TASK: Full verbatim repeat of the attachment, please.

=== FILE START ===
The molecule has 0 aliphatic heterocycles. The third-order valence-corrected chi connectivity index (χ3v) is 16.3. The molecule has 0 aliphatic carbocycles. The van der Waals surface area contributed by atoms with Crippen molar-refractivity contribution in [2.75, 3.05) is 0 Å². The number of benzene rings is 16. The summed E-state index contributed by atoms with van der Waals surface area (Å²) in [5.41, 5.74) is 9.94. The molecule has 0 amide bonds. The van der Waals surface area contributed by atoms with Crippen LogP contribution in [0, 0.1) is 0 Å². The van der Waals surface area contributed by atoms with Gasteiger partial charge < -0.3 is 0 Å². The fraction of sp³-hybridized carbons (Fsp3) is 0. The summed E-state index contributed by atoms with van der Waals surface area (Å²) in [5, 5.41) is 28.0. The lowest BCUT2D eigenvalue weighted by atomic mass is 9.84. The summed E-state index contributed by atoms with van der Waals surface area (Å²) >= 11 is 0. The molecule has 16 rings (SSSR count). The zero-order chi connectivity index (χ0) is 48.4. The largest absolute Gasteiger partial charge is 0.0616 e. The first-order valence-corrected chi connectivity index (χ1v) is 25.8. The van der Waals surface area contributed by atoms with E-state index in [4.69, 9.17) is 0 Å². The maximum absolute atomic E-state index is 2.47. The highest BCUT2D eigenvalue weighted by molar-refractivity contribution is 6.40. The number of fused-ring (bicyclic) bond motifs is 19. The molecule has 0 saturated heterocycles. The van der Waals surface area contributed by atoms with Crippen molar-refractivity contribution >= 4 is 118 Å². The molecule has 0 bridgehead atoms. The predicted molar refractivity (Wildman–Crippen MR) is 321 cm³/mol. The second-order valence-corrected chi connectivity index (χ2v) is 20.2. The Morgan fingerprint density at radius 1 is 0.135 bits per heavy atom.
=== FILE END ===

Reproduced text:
The molecule has 0 aliphatic heterocycles. The third-order valence-corrected chi connectivity index (χ3v) is 16.3. The molecule has 0 aliphatic carbocycles. The van der Waals surface area contributed by atoms with Crippen molar-refractivity contribution in [2.75, 3.05) is 0 Å². The number of benzene rings is 16. The summed E-state index contributed by atoms with van der Waals surface area (Å²) in [5.41, 5.74) is 9.94. The molecule has 0 amide bonds. The van der Waals surface area contributed by atoms with Crippen LogP contribution in [0, 0.1) is 0 Å². The van der Waals surface area contributed by atoms with Gasteiger partial charge < -0.3 is 0 Å². The fraction of sp³-hybridized carbons (Fsp3) is 0. The summed E-state index contributed by atoms with van der Waals surface area (Å²) in [5, 5.41) is 28.0. The lowest BCUT2D eigenvalue weighted by atomic mass is 9.84. The summed E-state index contributed by atoms with van der Waals surface area (Å²) >= 11 is 0. The molecule has 16 rings (SSSR count). The zero-order chi connectivity index (χ0) is 48.4. The largest absolute Gasteiger partial charge is 0.0616 e. The first-order valence-corrected chi connectivity index (χ1v) is 25.8. The van der Waals surface area contributed by atoms with E-state index in [4.69, 9.17) is 0 Å². The maximum absolute atomic E-state index is 2.47. The highest BCUT2D eigenvalue weighted by molar-refractivity contribution is 6.40. The number of fused-ring (bicyclic) bond motifs is 19. The molecule has 0 saturated heterocycles. The van der Waals surface area contributed by atoms with Crippen molar-refractivity contribution >= 4 is 118 Å². The molecule has 0 bridgehead atoms. The predicted molar refractivity (Wildman–Crippen MR) is 321 cm³/mol. The second-order valence-corrected chi connectivity index (χ2v) is 20.2. The Morgan fingerprint density at radius 1 is 0.135 bits per heavy atom.